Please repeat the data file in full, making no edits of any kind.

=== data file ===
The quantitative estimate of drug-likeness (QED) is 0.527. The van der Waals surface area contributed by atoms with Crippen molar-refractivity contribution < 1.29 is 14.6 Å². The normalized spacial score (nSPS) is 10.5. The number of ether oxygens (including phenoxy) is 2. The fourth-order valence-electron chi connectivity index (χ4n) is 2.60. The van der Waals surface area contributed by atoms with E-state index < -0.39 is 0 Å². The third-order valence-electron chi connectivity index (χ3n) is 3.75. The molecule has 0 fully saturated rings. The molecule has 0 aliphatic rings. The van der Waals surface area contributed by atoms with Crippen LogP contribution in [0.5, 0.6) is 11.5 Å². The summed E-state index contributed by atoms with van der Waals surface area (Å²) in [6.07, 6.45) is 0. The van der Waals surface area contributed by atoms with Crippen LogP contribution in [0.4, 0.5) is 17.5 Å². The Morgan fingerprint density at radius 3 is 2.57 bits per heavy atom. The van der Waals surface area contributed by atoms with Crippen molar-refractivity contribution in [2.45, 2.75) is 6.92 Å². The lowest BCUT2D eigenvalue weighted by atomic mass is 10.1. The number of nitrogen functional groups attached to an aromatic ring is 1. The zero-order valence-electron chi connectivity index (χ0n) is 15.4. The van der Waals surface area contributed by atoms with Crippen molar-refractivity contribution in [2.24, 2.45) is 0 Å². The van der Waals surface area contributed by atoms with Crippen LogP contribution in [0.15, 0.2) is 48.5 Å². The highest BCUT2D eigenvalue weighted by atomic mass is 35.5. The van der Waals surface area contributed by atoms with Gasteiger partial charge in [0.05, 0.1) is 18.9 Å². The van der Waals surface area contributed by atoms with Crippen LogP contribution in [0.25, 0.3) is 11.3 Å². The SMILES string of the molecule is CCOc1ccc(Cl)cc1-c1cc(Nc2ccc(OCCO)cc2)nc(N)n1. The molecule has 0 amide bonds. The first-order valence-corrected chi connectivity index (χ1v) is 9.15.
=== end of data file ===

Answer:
The quantitative estimate of drug-likeness (QED) is 0.527. The van der Waals surface area contributed by atoms with Crippen molar-refractivity contribution < 1.29 is 14.6 Å². The normalized spacial score (nSPS) is 10.5. The number of ether oxygens (including phenoxy) is 2. The fourth-order valence-electron chi connectivity index (χ4n) is 2.60. The van der Waals surface area contributed by atoms with E-state index < -0.39 is 0 Å². The third-order valence-electron chi connectivity index (χ3n) is 3.75. The molecule has 0 fully saturated rings. The molecule has 0 aliphatic rings. The van der Waals surface area contributed by atoms with Crippen LogP contribution in [0.5, 0.6) is 11.5 Å². The summed E-state index contributed by atoms with van der Waals surface area (Å²) in [6.07, 6.45) is 0. The van der Waals surface area contributed by atoms with Crippen LogP contribution in [0.4, 0.5) is 17.5 Å². The Morgan fingerprint density at radius 3 is 2.57 bits per heavy atom. The van der Waals surface area contributed by atoms with Crippen molar-refractivity contribution in [2.45, 2.75) is 6.92 Å². The lowest BCUT2D eigenvalue weighted by atomic mass is 10.1. The number of nitrogen functional groups attached to an aromatic ring is 1. The zero-order valence-electron chi connectivity index (χ0n) is 15.4. The van der Waals surface area contributed by atoms with Crippen molar-refractivity contribution in [2.24, 2.45) is 0 Å². The van der Waals surface area contributed by atoms with Crippen LogP contribution in [0.15, 0.2) is 48.5 Å². The highest BCUT2D eigenvalue weighted by atomic mass is 35.5. The van der Waals surface area contributed by atoms with Gasteiger partial charge in [0.05, 0.1) is 18.9 Å². The van der Waals surface area contributed by atoms with Crippen LogP contribution in [0.25, 0.3) is 11.3 Å². The SMILES string of the molecule is CCOc1ccc(Cl)cc1-c1cc(Nc2ccc(OCCO)cc2)nc(N)n1. The molecule has 0 amide bonds. The first-order valence-corrected chi connectivity index (χ1v) is 9.15.